A new government campaign launched on Monday to tackle the declining diets and increasing childhood obesity rates fuelled by the pandemic.
The new Better Health Campaign aims to provide families with support and detailed healthy eating information, with a new NHS Food Scanner App designed to improve children’s heath in 2022.
By scanning a barcode, the NHS App will show an item’s nutritional information before prompting healthier alternatives to shoppers.
NHS Digital figures from November 2021 show a dramatic rise in obese or overweight reception-age and Year 6 children in the UK.
It reports that in 2006/07, 22.9% of reception children were obese or overweight. This figure held stable until 2019/20, with only a marginal increase to 23.0%.
However, there was a 4.7% increase from 23.0% in 2019/20 to 27.7% in 2020/21.
Amongst the Year 6 bracket, the prevalence of obesity or overweight children grew steadily from 2006/07 to 2019/20, but saw a sharp 5.6% increase from 2019/20 to 2020/21.
The campaign falls against this backdrop, with intensified concerns over shifting eating trends across the pandemic.
Figures from the Institute for Fiscal Studies show a sustained increased in calories consumed across the pandemic.
The report also shows that by May 2020, total calories were on average 15% above normal levels, with all groups across society having increased their calorie purchases.
These findings reinforce the survey of 2,030 parents with children aged 5-11 years old carried out by Netmums.
It showed that 70% of parents in London gave their children more sugary or fatty snacks than before the pandemic and 79% of parents said they often worry about how healthy their children’s snacks really are.
94% of parents in London said they would benefit from an App which would help them make healthier choices for their children.
Annie O’Leary, Netmums Editorial Director, said: “We all comfort ate our way through the pandemic and I know my kids ate far more treats than usual.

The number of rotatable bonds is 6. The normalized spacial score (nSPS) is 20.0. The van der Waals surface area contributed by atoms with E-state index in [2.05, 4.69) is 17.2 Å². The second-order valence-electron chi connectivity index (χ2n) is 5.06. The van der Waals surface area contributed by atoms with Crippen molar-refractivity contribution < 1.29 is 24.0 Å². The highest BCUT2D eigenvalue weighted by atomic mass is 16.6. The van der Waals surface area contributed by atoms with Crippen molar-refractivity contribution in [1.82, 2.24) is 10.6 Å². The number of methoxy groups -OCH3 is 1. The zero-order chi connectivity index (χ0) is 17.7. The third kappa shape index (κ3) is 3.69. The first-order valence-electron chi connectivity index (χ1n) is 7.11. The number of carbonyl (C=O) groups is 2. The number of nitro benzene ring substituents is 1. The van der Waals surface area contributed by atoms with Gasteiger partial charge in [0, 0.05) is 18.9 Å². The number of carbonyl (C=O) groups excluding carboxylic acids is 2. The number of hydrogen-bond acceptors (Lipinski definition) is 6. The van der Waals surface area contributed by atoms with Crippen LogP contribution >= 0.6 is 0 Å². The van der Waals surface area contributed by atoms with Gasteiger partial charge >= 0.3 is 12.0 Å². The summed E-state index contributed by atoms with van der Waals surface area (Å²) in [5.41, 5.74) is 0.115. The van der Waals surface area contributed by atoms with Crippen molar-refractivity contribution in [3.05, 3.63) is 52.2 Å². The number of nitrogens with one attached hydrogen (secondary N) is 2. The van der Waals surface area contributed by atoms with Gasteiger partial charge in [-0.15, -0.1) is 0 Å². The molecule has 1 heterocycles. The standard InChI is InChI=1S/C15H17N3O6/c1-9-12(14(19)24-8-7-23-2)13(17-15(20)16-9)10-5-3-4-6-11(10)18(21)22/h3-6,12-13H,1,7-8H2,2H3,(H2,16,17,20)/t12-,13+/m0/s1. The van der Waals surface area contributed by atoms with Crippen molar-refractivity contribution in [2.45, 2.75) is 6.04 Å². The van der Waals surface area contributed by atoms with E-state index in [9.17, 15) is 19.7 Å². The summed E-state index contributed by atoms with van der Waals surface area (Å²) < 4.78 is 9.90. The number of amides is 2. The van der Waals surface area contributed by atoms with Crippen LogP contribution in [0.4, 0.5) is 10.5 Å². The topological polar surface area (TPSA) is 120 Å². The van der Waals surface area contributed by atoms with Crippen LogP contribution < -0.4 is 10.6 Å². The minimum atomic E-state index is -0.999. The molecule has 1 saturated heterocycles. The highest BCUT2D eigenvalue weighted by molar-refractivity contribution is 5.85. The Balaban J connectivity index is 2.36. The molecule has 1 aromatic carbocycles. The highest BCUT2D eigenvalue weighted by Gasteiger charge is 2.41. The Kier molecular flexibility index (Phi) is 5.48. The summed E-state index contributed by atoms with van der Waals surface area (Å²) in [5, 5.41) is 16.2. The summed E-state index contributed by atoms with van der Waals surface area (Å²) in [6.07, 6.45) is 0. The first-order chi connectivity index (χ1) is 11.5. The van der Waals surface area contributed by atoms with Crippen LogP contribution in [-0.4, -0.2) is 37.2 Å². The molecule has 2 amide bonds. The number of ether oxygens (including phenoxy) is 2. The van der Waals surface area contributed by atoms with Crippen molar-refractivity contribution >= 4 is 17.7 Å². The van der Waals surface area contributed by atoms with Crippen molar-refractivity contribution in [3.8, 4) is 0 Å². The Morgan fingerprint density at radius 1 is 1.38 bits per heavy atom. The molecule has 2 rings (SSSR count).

“But thank heavens there’s now something to help get us all back on track. And that it’s from the gold standard in terms of trustworthiness, the NHS, hopefully means millions of families will be downloading it and using it ASAP.”
Dr. Alison Tedstone, Chief Nutritionist at Department of Health and Social Care, said: “We are all aware of the increased pressures families have been under throughout the pandemic with children being stuck at home more.
“With advertising promoting unhealthy food to kids, it’s not surprising that parents say they’ve often found it hard to resist pestering from their children for more unhealthy snacks, and that is why the NHS Food Scanner App is a great tool to help families make quick and easy healthier swaps.
“It’s so important that children reduce the amount of sugary, fatty and salty foods they eat to help them stay healthy and reduce the risk of health problems such as diabetes and tooth decay.”
Girls Aloud member Nadine Coyle has been part of the App’s campaign rollout.
Coyle said: “As a busy working mum, I find it hard to say no to my kid’s demands and often give in to “snack” pressure – even though I know it’s not that good for them. I had no idea some foods were so high in sugar, saturated fat and salt – so it’s great that the App gives you alternatives.
“I love using the NHS Food Scanner App and so does my daughter; she likes choosing the healthier swaps which is great – we are already making small changes through good food choices.”
The campaign forms part of the £100m Government Obesity Strategy that will regulate unhealthy food advertisements to children as well as provide support for members of the public to achieve and sustain healthy weights.
Dietician Dr. Linia Patel has also been part of the campaign.
Patel said: “We know that parents find it really hard to find healthier snacks for their kids, especially if they’re fussy eaters.
“The NHS Food Scanner App is a fun way to get the kids involved in choosing healthier foods that they’ll love – so get going and scan, swipe, swap!”
The NHS App is available to download from the App Store or Google Play.
Image courtesy of Better Health Campaign